ATLANTIC CITY, JAN. 20 -- "Perhaps in his mind he's very serious," said Mike Tyson, measuring his latest opponent, "but everyone knows that Larry Holmes sometimes speaks before his brain is in motion.
"I'm definitely confident of myself. I believe I'm a good fighter, and there's no one in the world who can beat me. I deal in facts, and my facts are beating everyone in the top 10. I can assure you of victory."
Coming back after a 21-month layoff, Holmes, 38, and for 7 1/2 years the heavyweight champion, has criticized Tyson for his manners -- Tyson refused to shake hands at a news conference announcing the fight -- and boldly predicted he can beat the unbeaten 21-year-old Friday night. To which Tyson, a heavyweight champion already being compared with the greatest in history, says, "I'm confident of my ability," and with that shrugs his massive shoulders and turns his 20-inch neck as if looking for some real threat to his title.
You couldn't see the ocean from the boardwalk today as fog covered the city. But for one more meeting with the media, which Holmes ducked, Tyson looked resplendent in his white silk shirt, blue suspenders with white polka dots and gray silk tie. He weighed 218 pounds -- "I'm in perhaps the greatest shape of my life."
A 7-1 underdog for the scheduled 12-rounder, Holmes was as invisible as the ocean, an empty chair marking his place. But like the waves, he could be heard -- so insisted Don King, a promoter with the chutzpah to size up the chair and interview the missing man, supplying both ends of the conversation:
King: "Larry, what kind of condition are you in?"
King: "He says he's in great condition. He says he's coming to fight."
King: "Larry, do you think you have any chance at all?"
King: "He says I'm going to shock the world. I'm going to show you, live and in living color, that I will be there. I'm not coming to lie down."
King: "Well, Larry, thank you so much for being here with us . . . "
Tyson, not given to laughter, had to laugh.Only in America
Mike Tyson is growing up. He jammed 28 fights into 1985 and 1986, once fighting three times in a month. Last year he fought four times -- making them count for millions. As King says, dusting off a phrase, "Only in America."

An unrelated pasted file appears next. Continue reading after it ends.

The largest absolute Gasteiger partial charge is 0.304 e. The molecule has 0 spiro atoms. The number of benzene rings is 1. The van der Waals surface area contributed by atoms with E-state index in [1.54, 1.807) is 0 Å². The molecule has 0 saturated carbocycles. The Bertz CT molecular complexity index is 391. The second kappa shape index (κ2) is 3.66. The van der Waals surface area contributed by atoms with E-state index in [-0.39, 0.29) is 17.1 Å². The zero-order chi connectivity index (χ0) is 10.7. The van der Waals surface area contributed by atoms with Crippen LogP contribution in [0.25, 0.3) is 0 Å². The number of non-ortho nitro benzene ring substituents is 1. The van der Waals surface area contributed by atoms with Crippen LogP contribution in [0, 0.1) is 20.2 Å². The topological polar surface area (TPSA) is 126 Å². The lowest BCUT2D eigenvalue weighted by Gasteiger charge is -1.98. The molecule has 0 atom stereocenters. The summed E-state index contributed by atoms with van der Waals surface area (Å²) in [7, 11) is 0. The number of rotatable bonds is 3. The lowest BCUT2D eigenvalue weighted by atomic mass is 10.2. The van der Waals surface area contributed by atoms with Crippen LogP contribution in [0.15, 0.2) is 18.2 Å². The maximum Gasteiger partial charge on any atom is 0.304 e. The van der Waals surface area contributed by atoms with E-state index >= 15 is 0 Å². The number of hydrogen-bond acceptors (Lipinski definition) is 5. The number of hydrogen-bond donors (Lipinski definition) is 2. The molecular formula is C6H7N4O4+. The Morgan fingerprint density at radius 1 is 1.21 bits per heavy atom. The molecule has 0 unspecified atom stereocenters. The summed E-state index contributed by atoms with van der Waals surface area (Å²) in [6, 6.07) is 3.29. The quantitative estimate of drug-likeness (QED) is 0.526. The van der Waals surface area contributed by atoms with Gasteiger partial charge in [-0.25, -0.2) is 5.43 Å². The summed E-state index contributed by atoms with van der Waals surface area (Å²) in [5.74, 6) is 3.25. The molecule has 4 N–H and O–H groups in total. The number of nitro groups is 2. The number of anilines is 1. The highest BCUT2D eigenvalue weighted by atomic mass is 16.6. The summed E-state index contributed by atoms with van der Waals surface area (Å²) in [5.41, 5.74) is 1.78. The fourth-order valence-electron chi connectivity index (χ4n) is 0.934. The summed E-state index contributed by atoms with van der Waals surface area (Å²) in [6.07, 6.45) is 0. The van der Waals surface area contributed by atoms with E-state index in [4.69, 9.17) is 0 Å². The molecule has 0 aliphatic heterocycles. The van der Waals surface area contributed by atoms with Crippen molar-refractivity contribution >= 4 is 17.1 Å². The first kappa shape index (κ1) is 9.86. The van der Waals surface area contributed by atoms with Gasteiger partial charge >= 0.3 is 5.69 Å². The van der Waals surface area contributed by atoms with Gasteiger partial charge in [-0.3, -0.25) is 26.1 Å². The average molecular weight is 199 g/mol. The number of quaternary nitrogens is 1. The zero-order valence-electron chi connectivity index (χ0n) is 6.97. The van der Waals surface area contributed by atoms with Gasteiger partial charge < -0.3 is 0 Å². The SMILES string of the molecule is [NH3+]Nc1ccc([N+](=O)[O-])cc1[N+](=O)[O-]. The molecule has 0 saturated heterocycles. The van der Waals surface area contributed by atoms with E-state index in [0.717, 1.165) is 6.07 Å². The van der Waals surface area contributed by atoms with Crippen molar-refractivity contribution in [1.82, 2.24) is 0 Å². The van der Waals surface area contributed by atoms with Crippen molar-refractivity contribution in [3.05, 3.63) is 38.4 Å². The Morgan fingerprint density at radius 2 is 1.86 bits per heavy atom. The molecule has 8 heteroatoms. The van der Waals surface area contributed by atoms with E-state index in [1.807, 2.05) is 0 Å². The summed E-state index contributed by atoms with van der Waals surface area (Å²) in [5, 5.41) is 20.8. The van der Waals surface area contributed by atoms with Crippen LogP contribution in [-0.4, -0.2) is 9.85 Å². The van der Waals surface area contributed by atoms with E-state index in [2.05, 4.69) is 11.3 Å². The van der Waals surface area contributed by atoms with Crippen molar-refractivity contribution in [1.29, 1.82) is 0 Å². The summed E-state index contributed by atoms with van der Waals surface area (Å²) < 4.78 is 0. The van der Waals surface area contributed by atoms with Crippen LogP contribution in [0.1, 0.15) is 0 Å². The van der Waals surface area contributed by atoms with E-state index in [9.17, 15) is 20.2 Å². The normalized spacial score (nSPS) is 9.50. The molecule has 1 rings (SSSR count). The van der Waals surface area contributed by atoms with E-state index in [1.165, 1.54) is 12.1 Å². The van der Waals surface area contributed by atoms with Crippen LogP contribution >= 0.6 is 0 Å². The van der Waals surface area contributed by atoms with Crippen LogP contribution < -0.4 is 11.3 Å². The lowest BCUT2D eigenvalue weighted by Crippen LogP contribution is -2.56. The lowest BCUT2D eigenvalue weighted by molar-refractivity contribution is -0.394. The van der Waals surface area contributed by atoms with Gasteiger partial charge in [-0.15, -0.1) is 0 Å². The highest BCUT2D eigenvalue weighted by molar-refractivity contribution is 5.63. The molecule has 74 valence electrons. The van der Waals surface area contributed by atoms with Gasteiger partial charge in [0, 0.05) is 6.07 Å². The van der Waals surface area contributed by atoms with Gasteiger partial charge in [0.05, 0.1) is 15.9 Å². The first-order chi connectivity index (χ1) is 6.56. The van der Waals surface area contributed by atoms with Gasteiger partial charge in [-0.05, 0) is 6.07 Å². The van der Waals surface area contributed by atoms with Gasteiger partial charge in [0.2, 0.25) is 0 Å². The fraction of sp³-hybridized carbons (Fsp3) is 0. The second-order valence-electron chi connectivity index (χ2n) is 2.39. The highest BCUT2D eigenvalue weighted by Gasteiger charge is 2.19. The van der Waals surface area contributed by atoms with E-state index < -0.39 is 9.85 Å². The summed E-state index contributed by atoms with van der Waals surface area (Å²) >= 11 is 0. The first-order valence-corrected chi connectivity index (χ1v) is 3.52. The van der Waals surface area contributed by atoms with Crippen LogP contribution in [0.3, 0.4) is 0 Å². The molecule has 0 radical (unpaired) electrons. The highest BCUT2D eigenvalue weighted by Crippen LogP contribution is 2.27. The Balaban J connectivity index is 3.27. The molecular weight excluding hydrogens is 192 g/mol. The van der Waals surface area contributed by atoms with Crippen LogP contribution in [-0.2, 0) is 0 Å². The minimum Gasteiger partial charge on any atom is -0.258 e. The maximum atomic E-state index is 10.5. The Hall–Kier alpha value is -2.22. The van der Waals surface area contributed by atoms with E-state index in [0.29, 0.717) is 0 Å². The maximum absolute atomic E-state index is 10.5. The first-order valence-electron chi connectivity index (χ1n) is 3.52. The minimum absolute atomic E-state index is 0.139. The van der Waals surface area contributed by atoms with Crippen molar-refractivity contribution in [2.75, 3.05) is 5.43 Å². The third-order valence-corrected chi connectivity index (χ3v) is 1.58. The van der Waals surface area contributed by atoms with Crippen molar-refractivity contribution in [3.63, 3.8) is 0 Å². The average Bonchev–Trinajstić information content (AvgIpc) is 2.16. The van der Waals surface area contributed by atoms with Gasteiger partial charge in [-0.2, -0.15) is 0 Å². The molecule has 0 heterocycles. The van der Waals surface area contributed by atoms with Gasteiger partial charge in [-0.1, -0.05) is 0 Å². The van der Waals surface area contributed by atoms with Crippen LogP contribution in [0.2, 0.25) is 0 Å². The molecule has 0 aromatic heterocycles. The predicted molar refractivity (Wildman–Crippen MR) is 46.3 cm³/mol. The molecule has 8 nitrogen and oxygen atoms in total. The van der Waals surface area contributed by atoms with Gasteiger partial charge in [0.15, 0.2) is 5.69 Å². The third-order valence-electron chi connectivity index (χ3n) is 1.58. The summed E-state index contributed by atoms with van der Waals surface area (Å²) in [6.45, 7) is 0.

Tyson came out of Brooklyn, not the toughest guy in his neighborhood, but tough enough by the standards of the late boxing master, Cus D'Amato. D'Amato bailed Tyson out of reform school, adopted him as his son and turned him over to trainer Kevin Rooney, a former D'Amato fighter, and for managers, little Jim Jacobs, once the greatest handball player in the world, and dapper, 70ish Bill Cayton, he of thin cigars and French-cuffed white shirts.
On a dais today, Tyson and Cayton were sitting pretty and seemed to know it. If Michael Spinks -- himself undefeated -- wants to fight Tyson this year, Cayton said, he'll have to come to Tyson. "Without Michael Spinks, Mike Tyson will make over $50 million in the next year. Michael Spinks without Mike Tyson will make very little, if anything."
If Spinks wants to call himself "the people's champion," that's all right with Tyson. "I'm satisfied -- he can be the people's champion."
Only a monumental upset this week could unseat the one and only champion. Or a fluke -- Tyson admitted today he has been suffering bloody noses in workouts, but downplayed the matter as part of the business. "I've read some articles, and people have told me over the phone that reporters have said I was gaining weight and that I was fat. At 218 pounds, I'm solid as a rock. I can't take any more weight off."
Tyson has come down from seclusion of his own in Catskill, N.Y., unwilling to predict an early knockout of Holmes but sounding as if he would be happy to return to the quick-knockout format he used in '85 and '86. Last year, two of his fights went the distance (although Bonecrusher Smith backpedaled so fast he didn't stop to win a round); it took Tyson six rounds to dispose of Pinklon Thomas and seven to finish off Tyrell Biggs (but Tyson said he took his time because he wanted to make Biggs "pay" for prefight remarks).
In none of those four fights, however, did Tyson look less than unbeatable, boring in relentlessly, shaking off blows as if they were mere love pats, head dipped, shoulders squared, both fists working.
Every time he fights he takes it "very seriously" because "you never know what's going to happen. When you go see a comedy act, you know you're going to laugh. When you go see a horror movie, you go in there to be scared. When you go to a fight and you're rooting for somebody and it doesn't go your way, he gets knocked out or he loses, you leave crying, you don't want to be bothered anymore. Like I said, you don't know what's going to happen."
On Oct. 2, 1980, Tyson, who was 14 then, cried -- he cried because Holmes beat Muhammad Ali.
"I thought Ali was going to win."
As Tyson said, you never know about a fight.
Tyson can afford a lighthearted moment when he says of Spinks, "If he really wants to fight that bad, deep down in his heart, we'll fight for nothing, in a cellar."
But he's serious -- wearing the frown he does in the ring -- when he promises not to care if anyone says, in the wake of Friday night's fight, that he beat a "washed-up" champion in Holmes.
"Imagine if anything would occur, God forbid, and I lose to Holmes. I'd rather take the criticism for beating him than the criticism for losing to him."